Think physical intimacy in the bedroom isn’t important? Think again. Research by Meltzer et al. (2017) shows that sex helps marital partners to feel bonded as they experience an immediate “sexual afterglow” for up to 48 hours. Plus, those that reported stronger lingering feelings of sexual satisfaction, reported higher levels of marital satisfaction both at the beginning of the study and four or six months later.
Therefore, maintaining frequent physical intimacy in the bedroom is important to the long-term bond between you and your spouse and if the quality of your sex life isn’t great, it may be time for you and your spouse to talk about the quality and quantity of your bonding ritual. After all, you owe it to each other to satisfy one another as required and reasonable, considering you’ve committed to each other for life!
I always find it surprising when married people have a blasé attitude towards their marital sex life, especially given the marriage contract eliminates each spouse’s ability to seek this elsewhere. Starving your spouse of this need can ultimately starve the relationship of proper joy and satisfaction. Is it fair to deprive your partner of the one thing they can only get from you?
Let’s look at it this way. Oxytocin is a powerful bonding hormone that is released during physical intimacy such as kissing, caressing and sex and this helps us to build trust, feel safe and feel relaxed. This very hormone is also released when a woman gives birth and when she breast feeds her newborn…to help them bond. So if this “love hormone” that is important to the mother and newborn bond is also released when you and your spouse touch or have sex, then it must be important for bonding in your marriage, too.
It’s all too easy to pull away, physically, when you are experiencing marital dissatisfaction but that is the very time when physical intimacy can really help get your marriage back on track. Of course the underlying issues will still need to be resolved but when you feel connected, trusting, safe and relaxed, that process becomes a lot easier and a lot quicker. If you are not even physically touching each other, let alone being intimate in the bedroom, then start working small daily intimacies back into the marriage like kissing, cuddling, caressing and squeezing. Be playful with each other, show the other you appreciate them even if you are facing challenges, by still offering physical intimacy. Withholding any form of physical intimacy doesn’t help you to resolve your relationship issues, it usually just makes you feel more disconnected and adds to your relationship problems!
You should also question which truly came first, a dwindling sex life or the other relationship issues you think you’re facing??? Sometimes the other “issues” only become issues because of the underlying feeling of disconnection between spouses. It’s much easier navigating your way through relationship challenges with any person, when you feel bonded than when you don’t. When you feel bonded to your spouse, you’re more likely to handle your partner, yourself and your marital challenges with compassion. On the other hand, when you feel disconnected, you’re much more likely to handle your partner, yourself and your marital challenges with contempt. Which is going to make resolving your marriage problems easier? The former makes us defensive, the latter makes us reflective. The former makes us more self-focused, the latter makes us more team-focused.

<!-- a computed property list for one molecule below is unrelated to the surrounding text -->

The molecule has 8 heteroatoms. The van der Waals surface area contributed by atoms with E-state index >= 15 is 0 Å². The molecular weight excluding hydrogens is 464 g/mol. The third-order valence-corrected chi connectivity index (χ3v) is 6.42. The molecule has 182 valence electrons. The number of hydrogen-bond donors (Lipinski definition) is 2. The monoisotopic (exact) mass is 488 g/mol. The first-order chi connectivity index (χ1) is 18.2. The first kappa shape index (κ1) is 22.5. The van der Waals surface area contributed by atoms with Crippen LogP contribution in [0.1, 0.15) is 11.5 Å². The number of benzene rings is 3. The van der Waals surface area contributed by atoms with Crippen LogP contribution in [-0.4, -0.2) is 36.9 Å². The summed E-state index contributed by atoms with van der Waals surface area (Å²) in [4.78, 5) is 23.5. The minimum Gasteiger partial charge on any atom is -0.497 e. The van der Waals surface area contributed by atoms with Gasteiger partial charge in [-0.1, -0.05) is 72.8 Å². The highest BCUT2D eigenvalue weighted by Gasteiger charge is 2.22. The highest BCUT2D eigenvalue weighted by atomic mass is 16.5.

Maybe one way to look at a healthy marital sex life is to think of it as a frequent service to keep things running smoothly.
Questions For Spouses To Ask Each Other
If you’re brave enough and care about your marriage enough, here’s an enlightening exercise to help you. Asking the right questions will help you to understand the impact your current sex life is having on yours and your spouse’s marital satisfaction and mental well-being.
When you both have time to relax and pay attention, grab a drink, sit down and ask each other these questions. You both answer every question. Take it in turns to read a question, allow the other person to answer and then also answer the question yourself. As your partner answers, just listen attentively and thoughtfully. Refrain from commenting until you have had at least 24 hours to think about your partner’s responses. Only after some time has lapsed will you have more fully and more fairly and less defensively processed what your partner is trying to tell you. Remember, each partner must be allowed to answer honestly without fear of retribution as only then will this exercise help you to learn important information about each other’s desires and needs, and possibly, information that will ultimately save your marriage. Here are the questions:
1. How do you feel about our marriage when we do have frequent sexual intimacy?
2. How do you feel about our marriage when we don’t have regular intimacy in the bedroom?
3. How do you think frequent sexual intimacy influences your attitude towards me, if at all?
4. How do you think a lack of frequent sexual intimacy influences your attitude towards me, if at all?
5. How does having regular sex impact how you feel about yourself?
6. How does having regular sex impact how you feel about life?
7. What would create a satisfactory sex life for you?
Marriage means never becoming complacent about our spouse choosing to stay with us. Show each other you appreciate the life-long commitment made and that you don’t take it for granted. If you don’t, as you know, it’s pretty easy for people to have affairs and get divorced these days…
Seltzer, A. L., Makhanova, A., Hicks, L. L., French, J. E. McNulty, J., & Bradbury, T. N. (2017). Quantifying the Sexual Afterglow: The Lingering Benefits of Sex and Their Implications for Pair-Bonded Relationships. Psychological Science. DOI: 10.1177/0956797617691361